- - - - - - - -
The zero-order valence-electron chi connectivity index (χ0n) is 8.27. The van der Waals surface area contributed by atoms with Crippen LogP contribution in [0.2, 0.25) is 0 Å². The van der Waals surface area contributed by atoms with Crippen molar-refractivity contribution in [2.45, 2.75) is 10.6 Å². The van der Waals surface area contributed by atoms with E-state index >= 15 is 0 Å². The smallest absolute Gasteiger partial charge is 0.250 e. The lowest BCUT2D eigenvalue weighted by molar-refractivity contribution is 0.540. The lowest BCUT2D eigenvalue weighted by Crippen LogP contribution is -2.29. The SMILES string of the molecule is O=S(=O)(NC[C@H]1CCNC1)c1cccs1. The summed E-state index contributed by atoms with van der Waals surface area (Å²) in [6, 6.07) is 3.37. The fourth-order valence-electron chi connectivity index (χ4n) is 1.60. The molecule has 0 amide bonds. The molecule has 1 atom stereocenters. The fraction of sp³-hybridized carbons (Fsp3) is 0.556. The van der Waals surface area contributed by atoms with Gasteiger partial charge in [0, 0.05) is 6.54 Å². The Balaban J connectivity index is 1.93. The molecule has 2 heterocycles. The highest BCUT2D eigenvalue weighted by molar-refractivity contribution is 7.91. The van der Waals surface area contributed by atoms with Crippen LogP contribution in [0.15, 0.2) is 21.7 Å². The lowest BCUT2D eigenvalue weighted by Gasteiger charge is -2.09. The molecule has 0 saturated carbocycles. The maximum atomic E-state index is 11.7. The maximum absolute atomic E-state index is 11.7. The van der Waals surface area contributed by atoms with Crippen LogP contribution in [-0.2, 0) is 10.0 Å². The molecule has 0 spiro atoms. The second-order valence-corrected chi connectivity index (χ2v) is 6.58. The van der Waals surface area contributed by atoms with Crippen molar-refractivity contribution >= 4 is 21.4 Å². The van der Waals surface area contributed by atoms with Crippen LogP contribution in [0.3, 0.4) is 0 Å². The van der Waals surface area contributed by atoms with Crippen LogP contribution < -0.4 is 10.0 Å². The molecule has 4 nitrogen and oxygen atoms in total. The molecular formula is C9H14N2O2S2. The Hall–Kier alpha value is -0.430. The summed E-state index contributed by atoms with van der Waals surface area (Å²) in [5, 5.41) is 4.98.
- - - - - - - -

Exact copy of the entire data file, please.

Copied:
The zero-order valence-electron chi connectivity index (χ0n) is 8.27. The van der Waals surface area contributed by atoms with Crippen LogP contribution in [0.2, 0.25) is 0 Å². The van der Waals surface area contributed by atoms with Crippen molar-refractivity contribution in [2.45, 2.75) is 10.6 Å². The van der Waals surface area contributed by atoms with E-state index >= 15 is 0 Å². The smallest absolute Gasteiger partial charge is 0.250 e. The lowest BCUT2D eigenvalue weighted by molar-refractivity contribution is 0.540. The lowest BCUT2D eigenvalue weighted by Crippen LogP contribution is -2.29. The SMILES string of the molecule is O=S(=O)(NC[C@H]1CCNC1)c1cccs1. The summed E-state index contributed by atoms with van der Waals surface area (Å²) in [6, 6.07) is 3.37. The fourth-order valence-electron chi connectivity index (χ4n) is 1.60. The molecule has 0 amide bonds. The molecule has 1 atom stereocenters. The fraction of sp³-hybridized carbons (Fsp3) is 0.556. The van der Waals surface area contributed by atoms with Gasteiger partial charge in [0, 0.05) is 6.54 Å². The Balaban J connectivity index is 1.93. The molecule has 2 heterocycles. The highest BCUT2D eigenvalue weighted by molar-refractivity contribution is 7.91. The van der Waals surface area contributed by atoms with Crippen LogP contribution in [0.15, 0.2) is 21.7 Å². The lowest BCUT2D eigenvalue weighted by Gasteiger charge is -2.09. The molecule has 0 saturated carbocycles. The maximum atomic E-state index is 11.7. The maximum absolute atomic E-state index is 11.7. The van der Waals surface area contributed by atoms with Crippen LogP contribution in [-0.2, 0) is 10.0 Å². The molecule has 0 spiro atoms. The second-order valence-corrected chi connectivity index (χ2v) is 6.58. The van der Waals surface area contributed by atoms with Crippen molar-refractivity contribution >= 4 is 21.4 Å². The van der Waals surface area contributed by atoms with Crippen LogP contribution in [0.3, 0.4) is 0 Å². The van der Waals surface area contributed by atoms with Crippen LogP contribution < -0.4 is 10.0 Å². The molecule has 4 nitrogen and oxygen atoms in total. The molecular formula is C9H14N2O2S2. The Hall–Kier alpha value is -0.430. The summed E-state index contributed by atoms with van der Waals surface area (Å²) in [5, 5.41) is 4.98.